Islamabad/WASHINGTON    -  A top American general has told the country’s lawmakers that US needs to maintain strong military ties with Pakistan.

The statement of the top general has come ahead of Prime Minister Imran Khan’s meeting with US President Donald Trump at the White House later this month.

General Milley, President Trump’s nominee to head the Joint Chiefs of Staff, also warned at his nomination hearing that a premature withdrawal of US troops from Afghanistan would be a strategic mistake.

“If confirmed as chairman, my objective will be to preserve the defence relationship between the United States and Pakistan even as we press Pakistan to take action on US requests,” Gen Milley told the Senate Armed Services Committee at a hearing in Washington.

“While we have suspended security assistance and paused major defence dialogues, we need to maintain strong military-to-military ties based on our shared interests,” he added.

He said that President Trump’s South Asia Strategy recognises Pakistan as a key partner in achieving US interests in South Asia, including developing a political settlement in Afghanistan; defeating Al-Qaeda and ISIS-Khorasan; providing logistical access for US forces; enhancing regional stability.

Responding to another question, Milley said Pakistan has made positive contributions in support of Afghan reconciliation.

The Senate panel had sent him a set of written questions on sensitive issues, such as Afghanistan, Pakistan, and Iraq. His responses underlined the need to maintain a defence relationship with Pakistan, the country’s importance as a key strategic partner, Islamabad’s role in bringing peace and stability to Afghanistan and the need for Pakistan’s cooperation in the fight against terrorism.

“If confirmed, what changes, if any, would you recommend to US relations with Pakistan, particularly in terms of military-to-military relations and International Military Education and Training?” the committee had asked.

Gen Milley has served in Afghanistan, Iraq, Somalia and Colombia and is likely to be confirmed without any opposition from either Republican or Democratic lawmakers.

In Afghanistan, he served as the Commanding General, International Security Assistance Force Joint Command and Deputy Commanding General, US Forces.

PAKISTAN OPTIMISTIC ABOUT US TIES, QURESHI TELLS PAUL

Foreign Minister Shah Mehmood Qureshi yesterday said that Pakistan was optimistic about the much anticipated meeting between Prime Minister Imran Khan and US President Donald Trump.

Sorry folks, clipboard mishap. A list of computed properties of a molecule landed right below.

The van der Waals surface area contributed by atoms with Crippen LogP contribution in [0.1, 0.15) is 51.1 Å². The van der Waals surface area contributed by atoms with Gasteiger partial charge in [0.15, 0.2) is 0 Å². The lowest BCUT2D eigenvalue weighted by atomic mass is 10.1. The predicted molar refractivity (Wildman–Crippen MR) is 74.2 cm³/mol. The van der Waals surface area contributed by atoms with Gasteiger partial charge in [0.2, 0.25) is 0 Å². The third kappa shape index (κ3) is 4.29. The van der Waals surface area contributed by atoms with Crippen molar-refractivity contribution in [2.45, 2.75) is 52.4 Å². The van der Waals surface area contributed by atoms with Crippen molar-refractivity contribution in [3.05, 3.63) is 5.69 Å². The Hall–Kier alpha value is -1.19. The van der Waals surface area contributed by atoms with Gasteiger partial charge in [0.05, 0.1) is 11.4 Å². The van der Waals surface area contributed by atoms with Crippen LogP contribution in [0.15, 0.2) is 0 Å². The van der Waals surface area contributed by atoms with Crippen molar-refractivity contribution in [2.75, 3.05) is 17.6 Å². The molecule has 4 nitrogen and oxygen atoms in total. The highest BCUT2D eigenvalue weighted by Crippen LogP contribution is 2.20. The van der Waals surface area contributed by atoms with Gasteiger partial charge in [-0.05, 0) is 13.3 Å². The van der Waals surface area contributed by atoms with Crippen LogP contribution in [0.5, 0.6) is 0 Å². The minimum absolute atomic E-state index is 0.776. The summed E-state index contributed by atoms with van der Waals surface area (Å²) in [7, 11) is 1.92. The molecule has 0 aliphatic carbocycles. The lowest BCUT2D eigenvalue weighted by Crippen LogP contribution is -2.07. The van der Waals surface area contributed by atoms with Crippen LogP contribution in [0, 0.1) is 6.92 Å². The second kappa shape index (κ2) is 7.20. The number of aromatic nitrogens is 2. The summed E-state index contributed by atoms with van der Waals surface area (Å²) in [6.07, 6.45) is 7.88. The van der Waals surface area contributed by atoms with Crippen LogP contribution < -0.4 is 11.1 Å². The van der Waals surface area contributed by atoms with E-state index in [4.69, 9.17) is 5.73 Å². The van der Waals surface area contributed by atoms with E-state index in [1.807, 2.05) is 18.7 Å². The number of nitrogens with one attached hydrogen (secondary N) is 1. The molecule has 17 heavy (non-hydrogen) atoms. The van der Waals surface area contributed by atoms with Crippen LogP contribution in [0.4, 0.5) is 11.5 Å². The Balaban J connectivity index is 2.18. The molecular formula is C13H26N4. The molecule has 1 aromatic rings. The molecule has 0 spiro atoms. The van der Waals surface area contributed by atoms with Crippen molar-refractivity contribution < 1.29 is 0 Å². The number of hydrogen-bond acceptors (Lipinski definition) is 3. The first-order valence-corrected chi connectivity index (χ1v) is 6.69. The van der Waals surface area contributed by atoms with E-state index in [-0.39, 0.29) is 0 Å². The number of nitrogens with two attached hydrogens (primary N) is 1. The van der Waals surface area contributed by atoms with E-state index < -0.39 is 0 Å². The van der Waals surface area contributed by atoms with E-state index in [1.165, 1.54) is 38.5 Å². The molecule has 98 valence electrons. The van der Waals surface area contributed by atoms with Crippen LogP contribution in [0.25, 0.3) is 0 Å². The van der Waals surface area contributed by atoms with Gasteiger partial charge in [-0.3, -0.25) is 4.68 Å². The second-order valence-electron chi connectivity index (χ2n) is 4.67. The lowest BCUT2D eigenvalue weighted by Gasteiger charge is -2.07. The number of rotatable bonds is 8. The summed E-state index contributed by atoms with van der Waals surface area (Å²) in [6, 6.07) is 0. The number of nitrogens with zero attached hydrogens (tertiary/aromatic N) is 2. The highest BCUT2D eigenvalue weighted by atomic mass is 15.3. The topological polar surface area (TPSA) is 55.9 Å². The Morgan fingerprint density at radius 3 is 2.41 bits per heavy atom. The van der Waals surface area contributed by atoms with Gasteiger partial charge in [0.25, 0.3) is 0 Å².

Speaking to Charge d'Affaires of the US Embassy Paul Jones in Islamabad, Qureshi said Prime Minister Imran Khan’s visit to the US will “further strengthen bilateral ties between Pakistan and the US.”

“They discussed matters of mutual interest including the upcoming visit of Prime Minister Imran Khan to the US, Pak-US relations, and Afghan peace process,” an official statement said.

Qureshi said Pakistan will continue playing its reconciliatory role in Afghan peace process under collective responsibility.

“Both the sides agreed to continue cooperation on the Afghan peace process, fortifying bilateral relations and achieving shared objectives in the region,” said the statement.

Last day, the US confirmed that Prime Minister Imran Khan’s meeting with President Donald Trump had been fixed officially on July 22.

“President Donald Trump will welcome Pakistan’s Prime Minister Imran Khan to the White House on July 22,” a White House statement said.

Khan and Trump, it said, will discuss a range of issues, including counter-terrorism, defence, energy and trade with the goal of creating the conditions for a peaceful South Asia.

The top-level meeting comes as the US is seeking Pakistan’s help in finding a way out of neighbouring Afghanistan, where American forces are now in their 18th year of war.

Islamabad takes credit for facilitating an ongoing direct peace dialogue between Washington and the Taliban to promote a negotiated end to the Afghan war. The talks began nearly a year ago and a new round is under way in Qatar.

Both Taliban and American negotiators say they have come close to finalizing a draft text that could pave the way for ending the longest overseas US military intervention.